If You’re the Family Outsider, Give Yourself A Hand!

by Susan J. Elliott, J.D., M.Ed.

Copyright © Susan J. Elliott All Rights Reserved

If you cannot get rid of the family skeleton, you may as well make it dance.~ George Bernard Shaw

The Road to Sanity Starts with Insanity

Sometimes we are the family skeleton, the black sheep, the shame of the clan.  Many times it’s because the clan is as dysfunctional as the day is long. If you don’t belong in a family like that, you might come to realize how lucky you are. But many times it’s a rough road from being the family skeleton to being a happy and healthy individual. But you can do it. In fact, being the family skeleton, the black sheep, the shame of the clan, actually gives you a head start.

A dysfunctional family needs someone to focus on, someone to blame things on, someone to point to when things go wrong.  In clinical settings, we call that person the “identified patient” or IP.   It means that in a sick family system, the group has subconsciously elected one person to act out all the family sickness in a very overt way while the rest of the family acts it out in a covert way.  Even if the IP tries to act “not sick,” the family will send messages to “get back where you belong” and set the IP up for failure.

Rebellious teenagers will decide to buckle down and study and they get picked apart for the slightest transgression. Instead of positive reinforcement, they are met with endless criticism. They throw their hands up and go back to their rebellious ways. It’s hard, as a teen, to realize you’ve been set up to be that way.

Even when the IP tries to “mend their ways,” the family sabotages them either covertly or overtly and before you know it, the identified patient is acting out again and the family is shocked (simply shocked) that the person they set up to be the IP is acting like an IP.

I once went to conduct an emergency evaluation on a 17 year old girl who had not come home all night and was brought to the Emergency Room so that someone could figure out what was wrong with her.

I was met by her parents, a father who had obviously been drinking and looked a lot older than he was due to alcoholism, and a co-alcoholic, codependent mother who was angry and upset.  During the evaluation I could tell, almost immediately, that the teen was the IP in an alcoholic family. The family was focused on her and her wayward ways and insolent mouth because they could not look at dad’s alcohol problem and mom’s complicity in it.

The father was teetering on needing medical detox (more about this) and the mother was teetering on needing a stay on a psychiatric ward, but they were hyper-focused on the teenager who didn’t want to stay home at night with them.  To me, her running away was more about what was right with her, than what was wrong with her.

I Totally Get You

I lived this scenario in my own life:  all eyes had been trained on my acting out when my acting out was a normal symptom of being exposed constantly to craziness in my alcoholic family system.

I spoke to the girl by herself. I took her aside and suggested she go to Alateen and try to survive the rest of the year with her family.  Then I had to break the news to her parents that I was not hospitalizing her, wasn’t slapping some serious diagnosis on her, and wasn’t going to buy into this nonsense of theirs.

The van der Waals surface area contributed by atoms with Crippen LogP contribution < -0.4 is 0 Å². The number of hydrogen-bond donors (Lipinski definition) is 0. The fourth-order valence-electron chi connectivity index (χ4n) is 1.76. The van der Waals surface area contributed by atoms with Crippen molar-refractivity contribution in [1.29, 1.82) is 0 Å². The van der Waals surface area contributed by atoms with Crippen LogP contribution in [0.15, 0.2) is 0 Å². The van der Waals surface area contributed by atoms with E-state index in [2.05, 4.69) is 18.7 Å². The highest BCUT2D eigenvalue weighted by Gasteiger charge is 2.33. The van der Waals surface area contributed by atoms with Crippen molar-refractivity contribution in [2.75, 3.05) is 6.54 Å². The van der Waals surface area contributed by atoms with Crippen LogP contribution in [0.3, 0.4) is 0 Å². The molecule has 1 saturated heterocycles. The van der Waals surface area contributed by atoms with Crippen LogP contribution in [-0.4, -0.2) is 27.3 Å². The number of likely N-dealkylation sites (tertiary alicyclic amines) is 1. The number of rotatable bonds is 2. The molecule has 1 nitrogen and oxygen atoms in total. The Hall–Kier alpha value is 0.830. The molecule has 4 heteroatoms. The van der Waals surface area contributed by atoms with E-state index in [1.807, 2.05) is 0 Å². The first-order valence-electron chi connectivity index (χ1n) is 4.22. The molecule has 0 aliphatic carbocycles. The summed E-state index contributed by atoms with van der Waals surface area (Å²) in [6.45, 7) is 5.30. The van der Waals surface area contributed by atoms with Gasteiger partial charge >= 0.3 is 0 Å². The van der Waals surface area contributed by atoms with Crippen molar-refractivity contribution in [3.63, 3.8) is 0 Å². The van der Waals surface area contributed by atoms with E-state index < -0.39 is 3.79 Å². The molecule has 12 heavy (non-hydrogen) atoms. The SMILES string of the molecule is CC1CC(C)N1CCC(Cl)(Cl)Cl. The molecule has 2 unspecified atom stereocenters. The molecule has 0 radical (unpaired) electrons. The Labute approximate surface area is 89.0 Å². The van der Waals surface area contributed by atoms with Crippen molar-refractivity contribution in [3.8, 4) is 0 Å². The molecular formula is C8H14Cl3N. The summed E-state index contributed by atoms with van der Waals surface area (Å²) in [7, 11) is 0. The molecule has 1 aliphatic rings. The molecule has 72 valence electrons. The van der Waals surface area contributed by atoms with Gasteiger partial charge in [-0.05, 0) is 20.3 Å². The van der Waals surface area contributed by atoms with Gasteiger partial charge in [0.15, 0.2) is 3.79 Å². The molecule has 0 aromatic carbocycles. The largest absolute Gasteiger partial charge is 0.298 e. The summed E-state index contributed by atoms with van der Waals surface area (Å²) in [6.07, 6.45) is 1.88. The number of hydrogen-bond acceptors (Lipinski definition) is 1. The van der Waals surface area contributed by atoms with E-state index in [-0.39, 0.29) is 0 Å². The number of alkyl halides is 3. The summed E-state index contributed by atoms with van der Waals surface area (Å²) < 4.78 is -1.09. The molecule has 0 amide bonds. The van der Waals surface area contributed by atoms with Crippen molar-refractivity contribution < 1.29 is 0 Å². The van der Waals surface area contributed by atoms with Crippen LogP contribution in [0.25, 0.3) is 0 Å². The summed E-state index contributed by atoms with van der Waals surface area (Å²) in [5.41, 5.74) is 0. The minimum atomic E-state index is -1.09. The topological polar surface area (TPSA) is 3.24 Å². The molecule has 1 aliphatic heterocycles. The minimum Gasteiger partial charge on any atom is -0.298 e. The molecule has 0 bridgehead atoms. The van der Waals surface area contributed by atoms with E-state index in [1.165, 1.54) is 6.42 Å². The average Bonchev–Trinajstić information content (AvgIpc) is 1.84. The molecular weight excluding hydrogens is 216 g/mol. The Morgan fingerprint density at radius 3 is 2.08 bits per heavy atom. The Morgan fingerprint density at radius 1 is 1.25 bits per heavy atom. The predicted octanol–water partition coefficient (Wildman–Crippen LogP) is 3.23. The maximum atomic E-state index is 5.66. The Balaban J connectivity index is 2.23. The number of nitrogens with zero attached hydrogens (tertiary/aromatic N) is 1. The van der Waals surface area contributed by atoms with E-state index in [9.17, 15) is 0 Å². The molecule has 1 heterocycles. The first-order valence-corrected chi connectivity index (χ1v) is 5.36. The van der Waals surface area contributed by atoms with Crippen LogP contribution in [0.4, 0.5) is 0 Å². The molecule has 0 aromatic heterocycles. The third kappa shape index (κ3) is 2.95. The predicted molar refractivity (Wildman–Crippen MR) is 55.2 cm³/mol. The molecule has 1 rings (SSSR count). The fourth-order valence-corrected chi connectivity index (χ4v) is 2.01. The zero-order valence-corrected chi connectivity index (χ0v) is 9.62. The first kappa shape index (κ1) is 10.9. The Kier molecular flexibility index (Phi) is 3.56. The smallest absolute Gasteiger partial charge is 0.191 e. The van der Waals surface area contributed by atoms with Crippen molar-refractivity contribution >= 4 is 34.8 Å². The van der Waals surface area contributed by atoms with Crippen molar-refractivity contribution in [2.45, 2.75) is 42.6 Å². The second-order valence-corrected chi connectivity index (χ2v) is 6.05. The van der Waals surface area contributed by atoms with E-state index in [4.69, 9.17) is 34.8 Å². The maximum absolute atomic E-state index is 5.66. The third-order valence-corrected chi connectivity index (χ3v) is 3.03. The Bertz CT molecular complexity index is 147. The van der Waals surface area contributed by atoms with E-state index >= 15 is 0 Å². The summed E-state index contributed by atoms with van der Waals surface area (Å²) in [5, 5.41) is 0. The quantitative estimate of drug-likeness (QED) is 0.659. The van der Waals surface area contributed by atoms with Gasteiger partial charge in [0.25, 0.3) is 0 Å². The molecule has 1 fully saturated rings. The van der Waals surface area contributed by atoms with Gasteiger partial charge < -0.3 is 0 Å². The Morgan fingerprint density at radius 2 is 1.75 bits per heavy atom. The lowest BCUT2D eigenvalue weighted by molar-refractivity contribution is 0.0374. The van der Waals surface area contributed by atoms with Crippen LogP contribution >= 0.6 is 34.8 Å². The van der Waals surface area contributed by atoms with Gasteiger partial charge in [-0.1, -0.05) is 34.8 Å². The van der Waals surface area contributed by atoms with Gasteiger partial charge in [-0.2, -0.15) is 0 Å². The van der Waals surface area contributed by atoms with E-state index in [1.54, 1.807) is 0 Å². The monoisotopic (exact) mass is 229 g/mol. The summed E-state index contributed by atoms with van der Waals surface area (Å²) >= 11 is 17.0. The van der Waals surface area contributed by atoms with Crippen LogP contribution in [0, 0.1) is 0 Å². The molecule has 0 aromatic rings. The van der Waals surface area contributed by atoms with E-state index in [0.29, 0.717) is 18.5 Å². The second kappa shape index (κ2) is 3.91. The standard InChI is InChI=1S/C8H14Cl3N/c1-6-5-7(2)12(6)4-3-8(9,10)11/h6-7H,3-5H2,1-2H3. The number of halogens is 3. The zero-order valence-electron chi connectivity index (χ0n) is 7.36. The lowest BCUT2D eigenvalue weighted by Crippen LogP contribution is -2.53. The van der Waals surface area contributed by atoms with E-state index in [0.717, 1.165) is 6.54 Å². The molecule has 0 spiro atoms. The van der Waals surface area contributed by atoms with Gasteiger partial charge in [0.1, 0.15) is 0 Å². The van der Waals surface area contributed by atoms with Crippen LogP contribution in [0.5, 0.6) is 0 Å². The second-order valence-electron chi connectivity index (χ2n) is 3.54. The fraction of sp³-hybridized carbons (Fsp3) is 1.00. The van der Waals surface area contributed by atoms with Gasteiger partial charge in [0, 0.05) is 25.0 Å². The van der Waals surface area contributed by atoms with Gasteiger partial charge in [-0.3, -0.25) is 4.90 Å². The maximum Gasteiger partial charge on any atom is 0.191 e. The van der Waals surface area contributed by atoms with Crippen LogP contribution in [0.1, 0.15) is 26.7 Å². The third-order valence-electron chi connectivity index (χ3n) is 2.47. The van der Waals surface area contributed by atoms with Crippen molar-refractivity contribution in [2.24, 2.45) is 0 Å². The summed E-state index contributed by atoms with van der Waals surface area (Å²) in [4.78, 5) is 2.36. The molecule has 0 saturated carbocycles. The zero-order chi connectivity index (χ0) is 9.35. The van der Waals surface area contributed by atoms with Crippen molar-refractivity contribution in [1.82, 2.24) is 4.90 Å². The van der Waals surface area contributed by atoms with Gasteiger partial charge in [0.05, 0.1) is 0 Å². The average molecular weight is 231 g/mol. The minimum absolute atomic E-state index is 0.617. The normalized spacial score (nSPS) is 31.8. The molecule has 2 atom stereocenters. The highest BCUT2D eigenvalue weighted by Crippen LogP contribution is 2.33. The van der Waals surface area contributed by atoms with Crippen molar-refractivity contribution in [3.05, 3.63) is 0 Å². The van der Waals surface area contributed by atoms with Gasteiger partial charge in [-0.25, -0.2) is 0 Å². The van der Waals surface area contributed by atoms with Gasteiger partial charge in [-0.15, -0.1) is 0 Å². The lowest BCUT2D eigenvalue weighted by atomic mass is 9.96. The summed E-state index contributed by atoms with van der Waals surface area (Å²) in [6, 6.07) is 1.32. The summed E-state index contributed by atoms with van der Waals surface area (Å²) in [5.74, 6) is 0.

Of course I didn’t say, “Hey you two are really screwed up and this kid can’t stand it and wants to be as far from you as possible, and – hey –  who can blame her?”  I made it as vague as I could and said that all teens do some acting out, but she was a very smart and sweet girl and she would be just fine. It was NOT the answer they wanted.  They wanted me to throw a butterfly net over her and drag her to the looney bin and leave her there, drooling on herself and babbling in the corner.  Yeah…not happening on my watch. I got her to Alateen and therapy.  THAT – and not a psych ward – is where she belonged.

Her mother flipped out.  She was furious at me that I was taking her daughter’s side.  She ran up to me with red-faced fury. As she moved toward me, she looked as if she was going to deck me. I had several parents over the years screaming at me because I refused to saddle a teenager with a psychiatric diagnosis he or she would never get out from under.

When I worked for another agency and another Emergency Room, I had a 16 year old boy named Brandon who was brought in by his mother for his acting out and skipping school and, yes, running away.  As I interviewed him, there was something that was really bothering me.  His body language was such that he was clearly covering something up.

That’s another issue with the IP.  They are taught to not reveal the family secrets because what goes on behind closed doors is our fault anyway. In my case, I thought all of this stuff was normal.  I was a foster kid and the Catholic Charities sanctioned my abusive mother as a suitable parent. Not only that, but she had been nominated as “Foster Mother of the Year” TWICE. So who can argue with the mother of the year?  Not the rejected, no good child of the year.

Brandon was in obvious distress, and I was not sure why.  Normally I’m very intuitive but I was having trouble pinpointing what I was picking up on.  He spoke quietly but was, in a sense, bobbing and weaving around the facts.  It’s hard to pull out the truth from an IP a lot of times.  They have a strong sense of misguided loyalty. Revealing what goes on behind closed doors is like blowing up your whole family with an atom bomb.  It just isn’t done.